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#1228: Concealed cocaine sniffed out aboard Haitian boats in Miami (fwd)


Published Saturday, November 27, 1999, in the Miami Herald 
 Concealed cocaine sniffed out aboard Haitian boats in Miami

 U.S. Customs agents on the Miami River have seized 1,488 pounds of
cocaine hidden inside two cargo freighters that came from the coastal
town of Cap Haitien in northern Haiti. Investigators said the Biak and
the Sylvina Express II, both searched and seized on Wednesday, are but
the latest in a string of cocaine-laden vessels from Haiti discovered on
Miami's waterways in recent months. ``As long as Haiti is being used as
a transshipment point [for illegal drugs], we're going to have a problem
in Miami,'' said Frank Figueroa, special agent in charge of the Customs
Service in Miami. None of boats' combined 14 crew members were arrested.
Investigators are seeking evidence to prove which crew members, if any,
knew about the cocaine, Figueroa said. Agents also are trying to link
the latest shipments to each other and to earlier cocaine boats. Acting
on an anonymous tip, Customs brought in drug dogs that alerted
 inspectors to one of the masts of the Sylvina Express II, which had
docked at the Sea Terminal, 2974 NW North River Dr. Cutting through the
half-inch-thick steel of both masts, law officers found 832 pounds of
cocaine in plastic-wrapped bricks.


 ``In the aft mast, the cocaine was stacked from the upper deck up the
mast,'' Figueroa said. ``Yet in the fore mast, it was stacked 15 feet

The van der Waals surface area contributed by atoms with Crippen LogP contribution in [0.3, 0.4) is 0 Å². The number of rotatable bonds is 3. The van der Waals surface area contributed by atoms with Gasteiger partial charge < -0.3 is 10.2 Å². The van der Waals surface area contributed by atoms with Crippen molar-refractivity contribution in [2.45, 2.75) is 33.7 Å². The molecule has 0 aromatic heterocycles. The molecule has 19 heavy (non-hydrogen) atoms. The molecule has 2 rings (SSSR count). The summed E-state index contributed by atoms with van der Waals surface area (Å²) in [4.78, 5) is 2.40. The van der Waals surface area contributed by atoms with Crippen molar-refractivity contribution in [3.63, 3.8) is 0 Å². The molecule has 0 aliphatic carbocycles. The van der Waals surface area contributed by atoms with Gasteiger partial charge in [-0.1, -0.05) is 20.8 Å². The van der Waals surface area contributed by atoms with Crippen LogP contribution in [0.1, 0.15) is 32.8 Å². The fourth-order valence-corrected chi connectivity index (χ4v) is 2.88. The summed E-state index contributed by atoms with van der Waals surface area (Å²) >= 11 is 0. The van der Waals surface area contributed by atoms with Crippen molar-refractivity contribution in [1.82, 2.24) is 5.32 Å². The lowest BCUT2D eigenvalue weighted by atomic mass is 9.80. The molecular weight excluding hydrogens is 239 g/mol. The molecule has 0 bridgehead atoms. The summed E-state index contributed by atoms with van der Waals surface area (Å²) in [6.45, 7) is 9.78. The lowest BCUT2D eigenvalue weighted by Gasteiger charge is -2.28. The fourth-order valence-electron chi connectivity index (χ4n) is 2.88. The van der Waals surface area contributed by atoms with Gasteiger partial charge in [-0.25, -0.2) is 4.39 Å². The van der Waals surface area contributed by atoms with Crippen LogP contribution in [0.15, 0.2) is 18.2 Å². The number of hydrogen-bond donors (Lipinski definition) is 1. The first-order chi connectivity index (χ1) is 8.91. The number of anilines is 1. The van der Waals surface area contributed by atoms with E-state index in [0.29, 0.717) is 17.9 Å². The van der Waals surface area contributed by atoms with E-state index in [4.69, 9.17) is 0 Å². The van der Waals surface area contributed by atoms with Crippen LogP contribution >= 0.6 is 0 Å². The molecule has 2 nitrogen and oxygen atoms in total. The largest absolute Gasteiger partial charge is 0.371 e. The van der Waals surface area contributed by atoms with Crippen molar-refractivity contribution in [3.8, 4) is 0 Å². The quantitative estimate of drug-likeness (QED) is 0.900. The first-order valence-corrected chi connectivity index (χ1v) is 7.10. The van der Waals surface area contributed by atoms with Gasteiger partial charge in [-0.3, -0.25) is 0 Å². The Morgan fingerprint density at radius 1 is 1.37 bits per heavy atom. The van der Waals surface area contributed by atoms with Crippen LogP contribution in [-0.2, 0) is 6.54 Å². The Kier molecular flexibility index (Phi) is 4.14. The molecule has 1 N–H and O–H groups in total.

below deck. That's an interesting technique, because if we hadn't
drilled both above and below deck, chances are we wouldn't have gotten
the entire load.'' The Sylvina Express II had seven crew members: five
Haitians and two Guyanese. Investigators were researching the vessel's
 Figueroa said the tipster -- who called a Customs number at Miami
International Airport -- would have been entitled to a reward if he had
called 800-BE-ALERT, a special Customs tip line. Unlike the Sylvina
Express II, inspectors had prior information that the Biak might enter
port with cocaine, so it was put under surveillance on the chance that
crew members could be caught offloading the drugs, Figueroa said.

 When that didn't happen, Customs dogs pointed inspectors to the ship's
cargo hold, where 656 pounds of plastic-wrapped cocaine were found in a
hidden compartment. The Drug Enforcement Administration and the Broward
Sheriff's Office assisted.


 Inspectors do not think it was a coincidence that the Biak docked at
Island Shipping, 3600 NW North River Dr. Customs agents seized two prior
shipments of cocaine there this year, both from boats originating in Cap
Haitien. They were named the D Only One and the Only One Express.
 ``Right now, it appears there might be some connection between the
three,'' Figueroa said of the vessels with cocaine. Customs also has
seized Island Shipping, he said. The Biak had seven crew members: four
Haitians, one Colombian, one Guyanese and an English-speaking captain
whose citizenship had not been determined. Investigators were
researching the vessel's ownership. Figueroa said he ``suspects there's
some correlation'' between the Biak and the Sylvina Express II. To be
sure, investigators will check the seized cocaine packages for
fingerprints and compare the color, size, shape and wrapping
 materials of the bricks. At the Miami seaport during the fiscal year
that ended September 1999, Customs reported seizing 19,367 pounds of
cocaine; 18.4 pounds of heroin; 7,935 pounds of marijuana; and 214
pounds of hashish.